A standard business sponsorship refers to a business which has been approved by the Department of Home Affairs (DOHA) to sponsor employees under the Temporary Skill Shortage visa (TSS visa). As a sponsor, it’s important to be aware that you have obligations that apply beyond the term of your sponsorship approval and that in order to retain or renew your standard business sponsorship, you must continue to meet these obligations.
The Skilling Australians Fund (SAF) Levy came into force on August 12th 2018 and impacts employers nominating overseas workers on temporary and permanent visas. Download our fact sheet which will help explain your obligations.
If you're a restaurant or hotel owner, finding chefs locally can be difficult and sponsoring a chef from overseas may be your only option. This post outlines the key things you need to know about sponsoring a chef from overseas on a TSS visa.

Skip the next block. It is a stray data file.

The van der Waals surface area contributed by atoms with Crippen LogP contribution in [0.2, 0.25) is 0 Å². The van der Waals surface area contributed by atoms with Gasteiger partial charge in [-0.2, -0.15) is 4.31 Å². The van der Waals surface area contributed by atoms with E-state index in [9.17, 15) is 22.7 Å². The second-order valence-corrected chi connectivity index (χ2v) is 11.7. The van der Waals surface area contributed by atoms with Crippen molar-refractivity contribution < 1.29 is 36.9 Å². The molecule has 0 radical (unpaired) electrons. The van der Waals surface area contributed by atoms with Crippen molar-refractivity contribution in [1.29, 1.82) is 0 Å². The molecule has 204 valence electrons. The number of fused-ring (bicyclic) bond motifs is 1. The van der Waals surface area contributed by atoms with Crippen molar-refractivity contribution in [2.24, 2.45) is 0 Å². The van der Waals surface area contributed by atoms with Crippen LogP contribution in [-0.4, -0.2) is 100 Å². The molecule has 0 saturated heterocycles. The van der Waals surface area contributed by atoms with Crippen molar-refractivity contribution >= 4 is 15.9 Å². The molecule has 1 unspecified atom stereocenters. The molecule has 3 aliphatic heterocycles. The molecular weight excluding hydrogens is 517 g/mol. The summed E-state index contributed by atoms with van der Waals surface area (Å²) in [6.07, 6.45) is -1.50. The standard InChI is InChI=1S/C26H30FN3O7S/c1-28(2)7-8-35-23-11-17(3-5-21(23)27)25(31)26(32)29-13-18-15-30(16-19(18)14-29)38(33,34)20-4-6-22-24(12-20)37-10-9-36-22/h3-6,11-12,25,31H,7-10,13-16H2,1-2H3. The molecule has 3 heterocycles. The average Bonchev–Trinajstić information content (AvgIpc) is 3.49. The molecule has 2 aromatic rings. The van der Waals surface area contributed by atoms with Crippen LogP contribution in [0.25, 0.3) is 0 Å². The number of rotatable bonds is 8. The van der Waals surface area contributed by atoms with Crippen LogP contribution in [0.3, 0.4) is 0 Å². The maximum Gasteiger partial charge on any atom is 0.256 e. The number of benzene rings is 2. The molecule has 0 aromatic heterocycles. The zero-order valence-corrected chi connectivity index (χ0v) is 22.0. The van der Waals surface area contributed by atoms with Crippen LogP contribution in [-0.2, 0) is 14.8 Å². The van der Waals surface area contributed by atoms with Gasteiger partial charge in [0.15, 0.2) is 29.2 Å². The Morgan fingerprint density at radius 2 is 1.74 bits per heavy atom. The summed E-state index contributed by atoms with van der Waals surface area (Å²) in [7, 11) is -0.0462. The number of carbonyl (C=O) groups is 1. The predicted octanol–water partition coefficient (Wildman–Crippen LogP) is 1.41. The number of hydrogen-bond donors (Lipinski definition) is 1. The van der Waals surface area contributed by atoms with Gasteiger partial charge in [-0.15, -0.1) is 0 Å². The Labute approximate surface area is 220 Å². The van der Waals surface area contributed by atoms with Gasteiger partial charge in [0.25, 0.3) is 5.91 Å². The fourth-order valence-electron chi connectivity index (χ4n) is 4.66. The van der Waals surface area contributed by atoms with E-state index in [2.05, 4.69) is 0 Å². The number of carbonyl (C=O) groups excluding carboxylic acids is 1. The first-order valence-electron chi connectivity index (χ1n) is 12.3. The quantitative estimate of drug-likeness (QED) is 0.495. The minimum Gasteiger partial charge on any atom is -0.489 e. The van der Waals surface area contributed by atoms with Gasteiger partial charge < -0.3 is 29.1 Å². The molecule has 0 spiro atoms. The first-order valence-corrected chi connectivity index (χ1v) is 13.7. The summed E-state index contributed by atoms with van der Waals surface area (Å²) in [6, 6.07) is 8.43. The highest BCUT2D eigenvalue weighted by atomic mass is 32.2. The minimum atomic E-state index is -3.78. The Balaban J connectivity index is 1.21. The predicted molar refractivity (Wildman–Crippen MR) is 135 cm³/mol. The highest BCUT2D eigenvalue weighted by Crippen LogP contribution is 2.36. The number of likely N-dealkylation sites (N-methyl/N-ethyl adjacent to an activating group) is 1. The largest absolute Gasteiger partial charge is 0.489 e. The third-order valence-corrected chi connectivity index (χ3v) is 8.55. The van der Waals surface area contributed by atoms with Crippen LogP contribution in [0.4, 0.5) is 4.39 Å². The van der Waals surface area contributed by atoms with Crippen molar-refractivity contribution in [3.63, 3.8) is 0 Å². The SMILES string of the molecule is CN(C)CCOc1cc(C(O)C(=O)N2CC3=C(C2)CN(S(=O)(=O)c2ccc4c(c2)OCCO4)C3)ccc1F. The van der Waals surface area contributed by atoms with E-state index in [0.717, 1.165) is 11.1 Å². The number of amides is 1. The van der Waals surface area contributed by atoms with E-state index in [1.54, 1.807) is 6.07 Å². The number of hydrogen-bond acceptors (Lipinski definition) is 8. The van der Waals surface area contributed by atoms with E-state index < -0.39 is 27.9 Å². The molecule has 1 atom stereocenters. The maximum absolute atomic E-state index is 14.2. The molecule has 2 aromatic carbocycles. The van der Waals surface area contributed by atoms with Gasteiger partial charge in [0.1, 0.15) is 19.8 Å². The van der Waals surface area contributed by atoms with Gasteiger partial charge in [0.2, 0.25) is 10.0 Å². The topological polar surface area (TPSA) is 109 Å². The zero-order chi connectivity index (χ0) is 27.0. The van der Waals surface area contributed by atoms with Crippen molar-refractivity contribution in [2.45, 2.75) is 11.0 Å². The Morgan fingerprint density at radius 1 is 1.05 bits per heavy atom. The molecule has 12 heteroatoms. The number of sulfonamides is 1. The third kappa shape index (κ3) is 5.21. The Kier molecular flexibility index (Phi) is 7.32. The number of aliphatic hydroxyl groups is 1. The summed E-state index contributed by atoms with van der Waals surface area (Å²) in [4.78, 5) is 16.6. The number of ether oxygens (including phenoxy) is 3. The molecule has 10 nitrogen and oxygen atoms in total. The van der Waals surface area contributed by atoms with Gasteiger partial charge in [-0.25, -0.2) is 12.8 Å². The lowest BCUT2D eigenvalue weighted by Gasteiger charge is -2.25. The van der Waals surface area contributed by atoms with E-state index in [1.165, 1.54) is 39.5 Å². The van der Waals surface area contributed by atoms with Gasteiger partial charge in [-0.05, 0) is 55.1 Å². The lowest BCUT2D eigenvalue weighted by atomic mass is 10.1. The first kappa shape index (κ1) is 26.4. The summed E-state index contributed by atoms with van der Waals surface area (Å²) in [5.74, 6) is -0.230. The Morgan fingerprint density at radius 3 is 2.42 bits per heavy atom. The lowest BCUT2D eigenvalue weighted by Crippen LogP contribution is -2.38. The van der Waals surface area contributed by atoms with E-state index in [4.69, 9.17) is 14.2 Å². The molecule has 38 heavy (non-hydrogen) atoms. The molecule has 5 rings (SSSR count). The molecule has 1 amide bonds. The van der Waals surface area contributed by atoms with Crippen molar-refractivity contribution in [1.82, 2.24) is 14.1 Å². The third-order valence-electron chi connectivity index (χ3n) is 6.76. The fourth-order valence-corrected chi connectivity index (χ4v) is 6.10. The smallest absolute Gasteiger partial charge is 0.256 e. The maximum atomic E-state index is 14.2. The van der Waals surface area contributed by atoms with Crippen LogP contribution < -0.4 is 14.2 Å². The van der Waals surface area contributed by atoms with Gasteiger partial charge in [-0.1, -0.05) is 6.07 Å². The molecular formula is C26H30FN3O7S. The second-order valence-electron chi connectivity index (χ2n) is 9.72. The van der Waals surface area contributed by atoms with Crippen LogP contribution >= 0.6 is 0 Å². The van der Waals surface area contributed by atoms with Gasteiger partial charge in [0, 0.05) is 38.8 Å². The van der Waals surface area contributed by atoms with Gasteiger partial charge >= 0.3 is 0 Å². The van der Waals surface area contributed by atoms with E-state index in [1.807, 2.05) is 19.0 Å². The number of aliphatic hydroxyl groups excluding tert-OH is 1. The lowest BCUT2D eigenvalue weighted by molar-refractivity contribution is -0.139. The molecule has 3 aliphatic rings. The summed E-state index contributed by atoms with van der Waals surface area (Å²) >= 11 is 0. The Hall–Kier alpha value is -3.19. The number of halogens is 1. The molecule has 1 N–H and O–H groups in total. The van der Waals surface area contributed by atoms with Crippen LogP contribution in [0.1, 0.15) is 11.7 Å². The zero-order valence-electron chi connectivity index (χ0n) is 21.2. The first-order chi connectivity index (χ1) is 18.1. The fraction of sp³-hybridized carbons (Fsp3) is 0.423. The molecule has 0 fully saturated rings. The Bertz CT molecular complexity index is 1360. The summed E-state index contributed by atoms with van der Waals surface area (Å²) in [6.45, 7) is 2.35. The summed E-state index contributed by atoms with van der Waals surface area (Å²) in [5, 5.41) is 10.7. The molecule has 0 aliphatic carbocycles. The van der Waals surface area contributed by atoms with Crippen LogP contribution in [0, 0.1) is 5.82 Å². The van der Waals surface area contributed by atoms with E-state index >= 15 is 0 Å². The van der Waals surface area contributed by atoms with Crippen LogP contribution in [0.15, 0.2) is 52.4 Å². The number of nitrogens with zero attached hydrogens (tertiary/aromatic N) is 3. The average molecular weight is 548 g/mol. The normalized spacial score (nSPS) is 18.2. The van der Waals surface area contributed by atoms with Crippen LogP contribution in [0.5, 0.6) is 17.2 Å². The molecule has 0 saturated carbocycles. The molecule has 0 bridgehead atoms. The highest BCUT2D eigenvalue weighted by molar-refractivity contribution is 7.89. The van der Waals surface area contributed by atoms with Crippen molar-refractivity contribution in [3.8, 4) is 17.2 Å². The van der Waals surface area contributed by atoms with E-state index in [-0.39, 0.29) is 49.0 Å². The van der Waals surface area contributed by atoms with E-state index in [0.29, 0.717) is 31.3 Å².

As you will now no doubt be aware, sourcing, processing and lodging new TSS Visa applications become significantly more difficult. One of the new key hurdles is satisfying the governments new Labour Market Testing (LMT) requirements. For a nomination
The Department of Home Affairs (DHA) has confirmed that the new Temporary Skills Shortage (TSS) has come into effect as of Sunday 18th March 2018. The new TSS Visa which replaces the 457 Visa program affects both sponsors and
With the replacement of the 457 Visa to the new Temporary Skill Shortage (TSS) Visa in March 2018 come new obligations for employers regarding Labour Market Testing. Put simply, Labour Market Testing will be required for every occupation applied for
The Department of Immigration and Border Protection have released an updated version of the interim guidelines for occupation caveats for July 1 2017. Access the guidelines here >> Interim Guidelines on occupational caveats
As was expected there were several changes to the Temporary and Permanent visa streams on the 1st July. Whilst many industries had a level of success in having occupations moved or re-instated, unfortunately, hospitality was not one of them. Find out more in this post.
I had a great chat with Ken Burgin this week from the Profitable Hospitality podcast about the status of immigration for Australian restaurants. See below for the interview.